For the usability of a coaxial tuner in such an environment, the cavity-tank-tuner system has to be stiffened. In a first step, mechanical simulations need to be performed (by HZB) in order to obtain a minimum stiffness value for the cavity. Then the original blade tuner design will be adapted (by INFN) and a prototype will be manufactured. The prototype will be mounted onto the prototype of the LINAC cavity and tested in HoBiCaT. Sufficient tuning range and feed-forward microphonics compensation need to be demonstrated there.
Emittance performance in RF photoinjectors can be achieved by the emittance compensation process. In this process, space charge and rf-induced increase of emittance is counteracted by solenoidal and RF magnetic focusing. This scheme has been successfully applied to numerous NCRF photoinjectors (see FLASH, LCLS, LANL RF guns) leading to extremely high peak beam brightness. In this type of photoinjector, the main solenoid is pulled over the accelerating RF cavity. Applying this scheme directly to a SRF gun would result in severe Q degradation of the cavity due to the increased presence of magnetic flux density on the superconductor.
The aim of this project is to investigate options to apply emittance compensation to SRF guns by using external solenoidal magnets with appropriate shielding, higher order magnets and RF based methods using additional TE-modes in the gun cavity or in a separate cavity. During the project we want to develop prototype magnets and RF devices and test these in operational SRF guns.
Successful emittance compensation can only be verified with slice diagnostics, which has been studied during EuCARD in WP10.7 by HZB and HZDR. In this sense, the proposed activity is a continuation of the work carried out in EuCARD.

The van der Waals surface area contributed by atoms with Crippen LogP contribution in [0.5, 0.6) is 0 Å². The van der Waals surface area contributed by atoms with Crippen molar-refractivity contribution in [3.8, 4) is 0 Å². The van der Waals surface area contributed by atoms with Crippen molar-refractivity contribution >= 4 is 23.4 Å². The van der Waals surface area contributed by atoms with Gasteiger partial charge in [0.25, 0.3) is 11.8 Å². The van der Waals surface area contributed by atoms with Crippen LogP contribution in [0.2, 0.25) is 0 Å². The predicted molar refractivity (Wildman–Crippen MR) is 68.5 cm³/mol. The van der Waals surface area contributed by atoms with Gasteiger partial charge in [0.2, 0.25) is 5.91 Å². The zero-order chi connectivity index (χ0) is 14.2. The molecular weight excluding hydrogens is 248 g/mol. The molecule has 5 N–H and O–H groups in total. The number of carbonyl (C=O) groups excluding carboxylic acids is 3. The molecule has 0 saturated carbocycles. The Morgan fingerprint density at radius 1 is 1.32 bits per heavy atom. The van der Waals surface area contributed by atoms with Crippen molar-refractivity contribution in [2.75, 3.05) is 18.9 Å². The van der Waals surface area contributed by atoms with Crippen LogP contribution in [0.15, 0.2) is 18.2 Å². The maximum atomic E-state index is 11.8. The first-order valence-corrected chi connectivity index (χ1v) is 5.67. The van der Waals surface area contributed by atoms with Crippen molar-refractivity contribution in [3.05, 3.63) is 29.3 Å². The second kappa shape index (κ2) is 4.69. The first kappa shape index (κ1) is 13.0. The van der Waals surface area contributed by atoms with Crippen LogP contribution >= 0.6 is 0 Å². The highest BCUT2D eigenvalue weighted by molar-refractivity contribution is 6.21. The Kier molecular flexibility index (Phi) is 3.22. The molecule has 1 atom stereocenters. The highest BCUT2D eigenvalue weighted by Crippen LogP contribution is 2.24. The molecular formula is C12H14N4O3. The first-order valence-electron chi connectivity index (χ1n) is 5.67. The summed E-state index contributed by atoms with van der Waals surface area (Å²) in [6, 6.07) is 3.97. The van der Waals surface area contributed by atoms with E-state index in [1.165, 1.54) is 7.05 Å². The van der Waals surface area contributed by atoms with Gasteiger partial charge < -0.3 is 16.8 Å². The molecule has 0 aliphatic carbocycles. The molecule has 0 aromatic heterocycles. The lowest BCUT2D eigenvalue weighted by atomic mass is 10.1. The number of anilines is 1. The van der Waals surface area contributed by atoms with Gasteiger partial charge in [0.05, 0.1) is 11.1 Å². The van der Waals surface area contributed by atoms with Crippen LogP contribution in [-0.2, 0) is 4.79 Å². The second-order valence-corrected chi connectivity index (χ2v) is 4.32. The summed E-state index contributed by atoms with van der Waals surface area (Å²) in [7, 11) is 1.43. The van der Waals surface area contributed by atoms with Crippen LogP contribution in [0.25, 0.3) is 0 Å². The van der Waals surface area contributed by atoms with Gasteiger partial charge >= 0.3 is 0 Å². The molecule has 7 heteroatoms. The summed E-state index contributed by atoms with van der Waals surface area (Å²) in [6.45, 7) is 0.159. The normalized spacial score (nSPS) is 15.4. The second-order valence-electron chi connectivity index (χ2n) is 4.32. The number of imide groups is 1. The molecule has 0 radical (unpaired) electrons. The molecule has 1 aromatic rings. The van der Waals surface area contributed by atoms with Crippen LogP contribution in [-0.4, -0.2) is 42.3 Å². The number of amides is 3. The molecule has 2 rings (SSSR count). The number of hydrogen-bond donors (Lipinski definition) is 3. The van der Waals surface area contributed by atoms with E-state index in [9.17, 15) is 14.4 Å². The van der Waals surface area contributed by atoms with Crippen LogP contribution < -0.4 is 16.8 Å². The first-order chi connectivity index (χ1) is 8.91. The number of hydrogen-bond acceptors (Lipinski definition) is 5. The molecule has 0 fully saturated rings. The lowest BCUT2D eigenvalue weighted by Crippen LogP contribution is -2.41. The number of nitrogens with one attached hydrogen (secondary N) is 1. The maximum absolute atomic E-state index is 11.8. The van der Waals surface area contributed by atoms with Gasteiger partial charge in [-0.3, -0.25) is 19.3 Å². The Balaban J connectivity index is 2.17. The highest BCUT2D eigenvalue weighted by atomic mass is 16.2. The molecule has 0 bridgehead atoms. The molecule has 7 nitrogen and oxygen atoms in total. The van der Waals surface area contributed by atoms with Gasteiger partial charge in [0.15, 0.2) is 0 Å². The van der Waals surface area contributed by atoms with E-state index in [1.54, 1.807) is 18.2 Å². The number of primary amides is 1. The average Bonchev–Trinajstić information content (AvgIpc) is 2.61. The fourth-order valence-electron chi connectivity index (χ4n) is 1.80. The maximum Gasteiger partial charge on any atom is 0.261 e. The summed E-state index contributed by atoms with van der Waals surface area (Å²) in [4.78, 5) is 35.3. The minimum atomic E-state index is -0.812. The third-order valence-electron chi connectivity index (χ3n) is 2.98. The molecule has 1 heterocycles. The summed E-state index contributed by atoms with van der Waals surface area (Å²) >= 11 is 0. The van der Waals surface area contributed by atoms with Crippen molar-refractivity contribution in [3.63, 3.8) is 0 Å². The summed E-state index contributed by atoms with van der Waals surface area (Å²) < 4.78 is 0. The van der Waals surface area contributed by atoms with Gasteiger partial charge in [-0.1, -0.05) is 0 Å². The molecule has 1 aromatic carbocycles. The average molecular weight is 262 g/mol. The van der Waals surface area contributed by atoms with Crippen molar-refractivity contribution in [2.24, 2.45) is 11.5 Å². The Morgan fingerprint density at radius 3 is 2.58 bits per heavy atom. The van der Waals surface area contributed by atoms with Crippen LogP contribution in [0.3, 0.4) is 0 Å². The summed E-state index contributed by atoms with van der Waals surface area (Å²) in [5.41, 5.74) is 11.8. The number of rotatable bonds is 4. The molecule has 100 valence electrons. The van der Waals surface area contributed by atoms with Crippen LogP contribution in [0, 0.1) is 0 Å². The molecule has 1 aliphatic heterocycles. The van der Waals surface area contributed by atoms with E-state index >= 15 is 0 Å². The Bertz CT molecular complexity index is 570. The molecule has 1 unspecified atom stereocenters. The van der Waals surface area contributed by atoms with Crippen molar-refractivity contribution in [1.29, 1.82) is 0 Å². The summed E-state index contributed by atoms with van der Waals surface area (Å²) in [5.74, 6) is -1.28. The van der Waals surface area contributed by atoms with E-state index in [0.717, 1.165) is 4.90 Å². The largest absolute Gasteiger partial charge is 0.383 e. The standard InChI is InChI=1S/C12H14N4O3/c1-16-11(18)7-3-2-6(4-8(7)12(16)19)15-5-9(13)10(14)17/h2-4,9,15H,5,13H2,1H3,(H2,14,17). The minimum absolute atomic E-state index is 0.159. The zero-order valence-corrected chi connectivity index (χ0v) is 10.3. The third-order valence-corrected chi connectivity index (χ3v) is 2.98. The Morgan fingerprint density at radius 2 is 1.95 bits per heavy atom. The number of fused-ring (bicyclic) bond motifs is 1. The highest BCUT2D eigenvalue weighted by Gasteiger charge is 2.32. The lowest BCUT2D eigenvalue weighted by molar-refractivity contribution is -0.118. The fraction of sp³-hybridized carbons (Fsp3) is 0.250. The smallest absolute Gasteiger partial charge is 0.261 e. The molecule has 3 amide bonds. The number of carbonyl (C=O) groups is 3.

The work includes physics and engineering design of solenoidal magnets, purchase and test of prototypes with test equipment and with operational SRF guns. In addition we want to perform RF and beam dynamics studies of RF based methods.
(4) EU networking activities and studies on advanced photocathodes for SRF guns(HZB, HZDR, DESY, IPJ and parties interested in photocathodes)
The photocathode is crucial to the performance of any type of DC, NCRF or SRF photoinjector. Together with the drive laser and the cavity the initial beam parameters are made at the cathode. The requirements on these beam parameters differ greatly depending on the specific application the accelerator is driving. The scope spans from ultra-short, high peak current and low emittance bunches for FELs to low emittance and high average current beams for ERLs.
The aim of this project is to evaluate actual and promising cathode solutions for SRF guns. This includes the Pb/Nb hybrid cavity solution, which has been studied during EuCARD in WP10.4. We want to continue this activity by performing operational tests in SRF guns with the Pb cathode. In addition, synchrotron radiation based techniques will be used to study Pb cathode film before and after use in the SRF gun environment.
An interesting option for a cathode able to generate high average current beams is the diamond amplifier cathode (DAC) as proposed by BNL for the 500 mA ERL project. We want to study the application of the DAC to the SRF guns. The initial steps include physics and engineering design of a suitable cathode cell which contains the DAC. This cell will then be tested in laboratory and inside SRF gun setups to study the beam parameters from the DAC and compatiblity with high average power RF operation. The aim is to explore the short-pulse low emittance regime.